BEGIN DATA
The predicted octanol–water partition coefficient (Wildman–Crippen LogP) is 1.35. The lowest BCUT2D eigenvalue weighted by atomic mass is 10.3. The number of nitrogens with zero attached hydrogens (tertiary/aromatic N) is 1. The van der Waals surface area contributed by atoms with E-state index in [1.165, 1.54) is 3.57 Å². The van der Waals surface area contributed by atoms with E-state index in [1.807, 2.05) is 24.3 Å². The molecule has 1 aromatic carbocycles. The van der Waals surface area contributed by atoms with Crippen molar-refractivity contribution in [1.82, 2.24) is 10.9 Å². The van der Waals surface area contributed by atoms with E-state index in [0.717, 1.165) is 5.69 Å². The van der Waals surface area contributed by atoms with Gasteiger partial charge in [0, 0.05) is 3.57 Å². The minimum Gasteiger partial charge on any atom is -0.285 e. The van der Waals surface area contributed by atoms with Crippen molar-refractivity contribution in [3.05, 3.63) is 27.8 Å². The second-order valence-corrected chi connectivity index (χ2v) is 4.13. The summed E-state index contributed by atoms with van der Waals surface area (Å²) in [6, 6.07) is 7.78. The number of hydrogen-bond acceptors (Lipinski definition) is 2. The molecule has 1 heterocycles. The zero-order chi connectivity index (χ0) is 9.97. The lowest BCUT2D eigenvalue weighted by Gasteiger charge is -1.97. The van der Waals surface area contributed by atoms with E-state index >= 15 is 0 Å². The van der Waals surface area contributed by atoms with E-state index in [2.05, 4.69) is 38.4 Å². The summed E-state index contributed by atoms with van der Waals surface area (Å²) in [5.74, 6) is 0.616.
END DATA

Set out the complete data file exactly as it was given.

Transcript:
The predicted octanol–water partition coefficient (Wildman–Crippen LogP) is 1.35. The lowest BCUT2D eigenvalue weighted by atomic mass is 10.3. The number of nitrogens with zero attached hydrogens (tertiary/aromatic N) is 1. The van der Waals surface area contributed by atoms with E-state index in [1.165, 1.54) is 3.57 Å². The van der Waals surface area contributed by atoms with E-state index in [1.807, 2.05) is 24.3 Å². The molecule has 1 aromatic carbocycles. The van der Waals surface area contributed by atoms with Crippen molar-refractivity contribution in [1.82, 2.24) is 10.9 Å². The van der Waals surface area contributed by atoms with E-state index in [0.717, 1.165) is 5.69 Å². The van der Waals surface area contributed by atoms with Gasteiger partial charge in [0, 0.05) is 3.57 Å². The minimum Gasteiger partial charge on any atom is -0.285 e. The van der Waals surface area contributed by atoms with Crippen molar-refractivity contribution in [3.05, 3.63) is 27.8 Å². The second-order valence-corrected chi connectivity index (χ2v) is 4.13. The summed E-state index contributed by atoms with van der Waals surface area (Å²) in [6, 6.07) is 7.78. The number of hydrogen-bond acceptors (Lipinski definition) is 2. The molecule has 1 heterocycles. The zero-order chi connectivity index (χ0) is 9.97. The lowest BCUT2D eigenvalue weighted by Gasteiger charge is -1.97. The van der Waals surface area contributed by atoms with E-state index >= 15 is 0 Å². The van der Waals surface area contributed by atoms with E-state index in [2.05, 4.69) is 38.4 Å². The summed E-state index contributed by atoms with van der Waals surface area (Å²) in [5.74, 6) is 0.616.